My writing ‘career’ began very tentatively with my PhD doctorate, written between July 1993 and July 1996. By the end of it I had started to find my ‘voice’ and the drive to continue writing. Academic journal articles quickly followed as did my first book, ‘Transforming Managers’ (1999) co-edited with Dr Roy Moodley; initially a colleague at Thomas Danby FE College but eventually someone who would became not just my closest male friend but an intellectual soulmate.
As soon as that first book was published I started looking for more writing opportunities and received a tremendous boost when, in late 1999, Polity Press offered me contracts to write my first monograph, Men and Masculinities and co-edit (with Prof. Frank Barrett) The Masculinities Reader. That was a phenomenal moment in both my writing and intellectual development. Around the same time, Routledge offered me a contract to co-edit Managing Professional Identities (with Prof. Mike Dent). So, between 2000 and 2002 I had three prestigious academic books on the go plus numerous journal articles and book chapters.
By the middle of 2002 I was firmly establishing myself as an internationally-recognised sociologist specialising in critical gender studies, men and masculinities. However, while my writing and academic career was blossoming, my personal life was going through one of its periodic transitions. This, combined with the realisation that delving ever deeper into dense sociological theory (e.g. poststructuralism and postmodernism) would leave me talking to a diminishing audience of like-minded academics, I decided to test myself with mainstream, non-fiction, writing.
In order to crack the mainstream book market, one first needs a literary agent and I was lucky enough to find one: Amanda Preston, then a newly appointed agent at Sheil Land Associates. With Amanda’s guidance, in March 2003 my first mainstream book was published by Fusion Press: Men, Women, Love and Romance. This was well-received and generated some international and UK publicity. For the first time in my academic career I found myself doing interviews on the radio and for newspapers. But even while I was absorbed in writing this book, the idea for a second mainstream book was coming into my mind – a book on the various types of men. Given my academic knowledge and research history into men and masculinities, plus my knowledge of men, it didn’t take much for The Many Faces of Men, to be born. Very quickly, Random House snapped it up.
The MFoM surpassed all my expectations, and those of my agent, Amanda. Even before it had been written I’d received contracts from overseas publishers. Eventually, over the ensuing few years, MFoM got translated into 13 languages, including Chinese, Japanese, Russian, Swedish, Vietnamese, Dutch, Spanish and Polish. The response from publishers was staggering though nothing compared to the international publicity I received for this book. I must have done over a hundred (live) radio and newspaper interviews, many with overseas media, plus television appearances on the Richard and Judy Show, Sky News, BBC News, ITV morning shows, and RTE (Dublin). During the three months from the book’s Random House (English language) publication in January 2004, to the end of March 2004, my name, face and the book, were rarely out of the media limelight. I even had meetings in London with independent TV producers to discuss a television programme based around MFoM. Quite an experience.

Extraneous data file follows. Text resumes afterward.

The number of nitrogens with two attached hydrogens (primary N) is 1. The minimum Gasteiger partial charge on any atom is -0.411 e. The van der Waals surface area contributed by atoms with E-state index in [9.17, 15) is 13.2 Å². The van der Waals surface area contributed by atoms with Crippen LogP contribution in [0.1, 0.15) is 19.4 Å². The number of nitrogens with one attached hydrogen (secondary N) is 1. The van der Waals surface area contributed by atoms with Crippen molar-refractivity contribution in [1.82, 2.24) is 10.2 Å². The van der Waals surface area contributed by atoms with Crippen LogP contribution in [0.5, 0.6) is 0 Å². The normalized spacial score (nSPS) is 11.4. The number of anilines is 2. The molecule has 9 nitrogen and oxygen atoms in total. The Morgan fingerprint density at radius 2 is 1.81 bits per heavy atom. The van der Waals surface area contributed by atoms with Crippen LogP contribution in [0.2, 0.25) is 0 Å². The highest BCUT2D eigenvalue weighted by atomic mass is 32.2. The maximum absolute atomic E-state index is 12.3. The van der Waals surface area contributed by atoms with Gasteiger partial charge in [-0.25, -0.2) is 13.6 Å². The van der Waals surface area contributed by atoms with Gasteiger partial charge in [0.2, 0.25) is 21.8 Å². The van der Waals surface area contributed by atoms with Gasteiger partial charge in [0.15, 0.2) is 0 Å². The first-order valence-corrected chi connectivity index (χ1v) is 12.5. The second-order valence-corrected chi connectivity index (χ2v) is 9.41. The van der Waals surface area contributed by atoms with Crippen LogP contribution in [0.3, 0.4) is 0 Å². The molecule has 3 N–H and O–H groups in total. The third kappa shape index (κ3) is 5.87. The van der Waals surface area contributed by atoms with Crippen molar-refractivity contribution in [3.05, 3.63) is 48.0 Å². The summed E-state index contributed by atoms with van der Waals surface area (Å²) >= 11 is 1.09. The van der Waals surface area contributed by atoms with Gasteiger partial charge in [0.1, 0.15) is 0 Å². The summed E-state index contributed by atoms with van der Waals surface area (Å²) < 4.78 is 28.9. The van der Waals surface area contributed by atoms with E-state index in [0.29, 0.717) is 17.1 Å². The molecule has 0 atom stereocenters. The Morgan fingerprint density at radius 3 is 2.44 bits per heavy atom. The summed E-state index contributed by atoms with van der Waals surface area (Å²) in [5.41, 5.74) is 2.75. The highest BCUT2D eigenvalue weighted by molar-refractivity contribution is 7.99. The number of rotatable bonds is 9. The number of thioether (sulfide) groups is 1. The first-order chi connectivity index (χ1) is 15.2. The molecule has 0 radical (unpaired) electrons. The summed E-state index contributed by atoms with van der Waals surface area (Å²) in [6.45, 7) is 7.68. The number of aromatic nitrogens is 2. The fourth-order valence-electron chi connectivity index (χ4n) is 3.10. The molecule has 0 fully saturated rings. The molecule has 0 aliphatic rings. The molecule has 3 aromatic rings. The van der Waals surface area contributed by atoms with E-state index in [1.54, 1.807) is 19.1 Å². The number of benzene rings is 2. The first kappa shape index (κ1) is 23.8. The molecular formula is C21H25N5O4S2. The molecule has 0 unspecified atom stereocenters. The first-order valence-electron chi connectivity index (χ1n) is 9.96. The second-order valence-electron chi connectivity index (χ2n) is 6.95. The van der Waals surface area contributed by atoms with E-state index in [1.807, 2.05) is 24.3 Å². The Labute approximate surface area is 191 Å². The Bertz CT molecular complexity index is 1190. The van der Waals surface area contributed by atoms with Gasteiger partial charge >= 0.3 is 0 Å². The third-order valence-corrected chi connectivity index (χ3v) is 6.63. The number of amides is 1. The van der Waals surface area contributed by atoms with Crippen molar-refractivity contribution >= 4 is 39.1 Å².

And all this was before the days of Facebook, Twitter and YouTube.
Then, in early April 2004, I went to Chiang Mai, Thailand, with my then wife, Suwanna, and ordained as a Buddhist monk. This had been planned months before and was, I realised, an essential part of my life’s journey. It also initiated a change in me, not least through adopting daily meditation.
By the time I came out of the monkhood and returned to the UK, my identity had undergone another shift.
I never repeated the amazing but exhausting experience of the MFoM with any subsequent book, and probably just as well. I’d had my Warholian ’15 minutes’, enough to convince me that the media spotlight is not a tiger whose back I want to be riding for very long.
I resumed writing academic books, though still happy to do the occasional media interview and answer questions on 21st century men, women, love and romance.
Roy Moodley (by then a Professor in Psychology at Toronto University), and I collaborated again and eventually produced ‘Gender Identity’ (Oxford University Press) with his wife, Anissa, as third author. Around the same time, Routledge (UK) gave me a contract for a 5-Volume edited collected on Men and Masculinities, part of their Major Work in Sociology, series.
From 2012 to 2020 I wrote three more mainstream books, the most successful of which was The Relationship Manifesto (AUK books). But my most productive writing time has occurred since 2020 (when I reached 70 years of age). Since then I’ve had five books published, including the best-selling Toxic Masculinity, International Schooling, and the three books on Total Inclusivity (published by Routledge in 2022)
Devising the concept of Total Inclusivity and writing three books about it spurred me on to look more closely at emotional intelligence. In the summer of 2023 I had the great good fortune to meet Van Thanh Binh, a Vietnamese academic developing her concept of self-love. We partnered-up and wrote our first book; Self-Love for Women: Overcoming toxic femininity and suffering, to be published by Acorn Books (UK) in the autumn of 2023. That book, and my collaborations with Binh, led to us forming our Vietnamese company, Intelligence Partnership, in January 2023.